There are all kinds of gimmicks that claim to keep your brain strong and prevent dementia, from over-the-counter supplements to brain training programs. But there isn’t one magic fix. “There is nothing proven that will 100 percent keep you from getting dementia,” said Heather Mulder, senior outreach manager at Banner Alzheimer’s Institute in Phoenix, AZ.
But that doesn’t mean you should throw up your hands in frustration. While there are no guarantees, there are steps you can take that will help keep your brain sharp as you age. “The best thing you can do is modify your lifestyle to support your brain health and reduce your risk,” Mulder says.
1. Keep your body strong and healthy with exercise
“Adopt the mantra that ‘what’s good for the heart is good for the brain’ and you’re going to be in pretty good shape when it comes to brain health,” Mulder said. “Physical activity is number one. You need to move your body to take care of your mind. Exercise is vitally important for your brain health.”
She says you’ll see optimum benefits with 30 minutes of heart-pumping exercise per day. Try brisk walking, hiking, swimming, or biking.
2. Choose a heart-healthy diet
Again, keeping your brain healthy and keeping your heart healthy go hand in hand. Mulder recommends the Mediterranean diet, which is centered around fresh produce, whole grains, legumes, nuts, poultry, and fish. It limits red meat to a few times per month and discourages processed foods and fast food.
3. Connect with friends and family
“As humans we’re meant to connect with one another,” Mulder said. While the pandemic adds a level of challenges to connection with friends and family, it’s not insurmountable. “If you can’t be together in person, pick up the phone or connect online. Something is better than nothing. It’s good for your mental health and cognition,” Mulder said.
4. Make sure you’re getting enough sleep
If you’re not getting enough sleep, or you’re not getting quality sleep, it can affect your memory and thinking. Aim for seven to eight hours of quality sleep per night. If you aren’t sleeping well, try to:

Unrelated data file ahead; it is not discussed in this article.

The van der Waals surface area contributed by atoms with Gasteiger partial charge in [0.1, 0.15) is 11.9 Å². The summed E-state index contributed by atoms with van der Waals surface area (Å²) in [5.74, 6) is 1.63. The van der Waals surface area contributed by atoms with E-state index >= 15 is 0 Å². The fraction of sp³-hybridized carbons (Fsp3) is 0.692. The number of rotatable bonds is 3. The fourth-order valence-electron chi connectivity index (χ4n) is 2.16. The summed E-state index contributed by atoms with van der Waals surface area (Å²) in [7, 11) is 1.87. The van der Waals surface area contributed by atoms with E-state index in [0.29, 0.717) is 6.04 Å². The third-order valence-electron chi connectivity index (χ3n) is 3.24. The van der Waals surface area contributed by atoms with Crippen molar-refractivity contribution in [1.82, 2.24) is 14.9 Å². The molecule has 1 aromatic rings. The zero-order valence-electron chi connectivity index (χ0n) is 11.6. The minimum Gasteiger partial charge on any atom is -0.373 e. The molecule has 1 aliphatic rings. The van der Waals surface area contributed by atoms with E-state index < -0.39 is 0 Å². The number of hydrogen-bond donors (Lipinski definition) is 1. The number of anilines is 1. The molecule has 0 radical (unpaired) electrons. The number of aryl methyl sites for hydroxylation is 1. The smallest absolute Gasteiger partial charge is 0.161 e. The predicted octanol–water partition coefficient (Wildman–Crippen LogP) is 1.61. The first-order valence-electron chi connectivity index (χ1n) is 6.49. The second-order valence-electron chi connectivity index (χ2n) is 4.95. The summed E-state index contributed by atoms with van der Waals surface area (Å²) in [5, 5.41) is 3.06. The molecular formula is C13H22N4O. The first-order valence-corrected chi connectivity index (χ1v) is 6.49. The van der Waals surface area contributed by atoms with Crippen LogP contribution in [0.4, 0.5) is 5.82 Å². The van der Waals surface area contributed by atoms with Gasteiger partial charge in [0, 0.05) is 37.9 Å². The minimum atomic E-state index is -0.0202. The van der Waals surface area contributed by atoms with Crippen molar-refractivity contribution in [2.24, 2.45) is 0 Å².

- Stick with a consistent bedtime and wake time
- Get your pets and electronics out of the bedroom—that means the TV, too
- Keep your bedroom cool and dark
- Avoid eating or exercising for four hours before bedtime
5. Stay mentally active
You don’t need fancy brain games to keep your mind engaged. According to the Alzheimer’s Association, some great activities include learning new skills and hobbies, taking classes, playing games, reading, or finding new ways to approach tasks.
The bottom line: Exercise, eat well, stay connected socially, get enough sleep, and stay mentally active to keep your brain sharp and healthy as you get older. And the best time to start is now. “You’ll get the most bang for your buck if you start in middle age, but no matter your age, you will glean benefits from living a brain-healthy lifestyle,” Mulder said.
She shares this final tip: “I heard a researcher interviewed about lifestyle factors and she was asked the best advice she could give to live a brain healthy lifestyle. She replied, ‘Move.’ When asked for a second piece of advice she said, ‘Move more.’”
Worried About Your Brain?
If you’re concerned that your brain isn’t as healthy as it should be, share your concerns with your primary care provider. To find a doctor who can help, visit bannerhealth.com.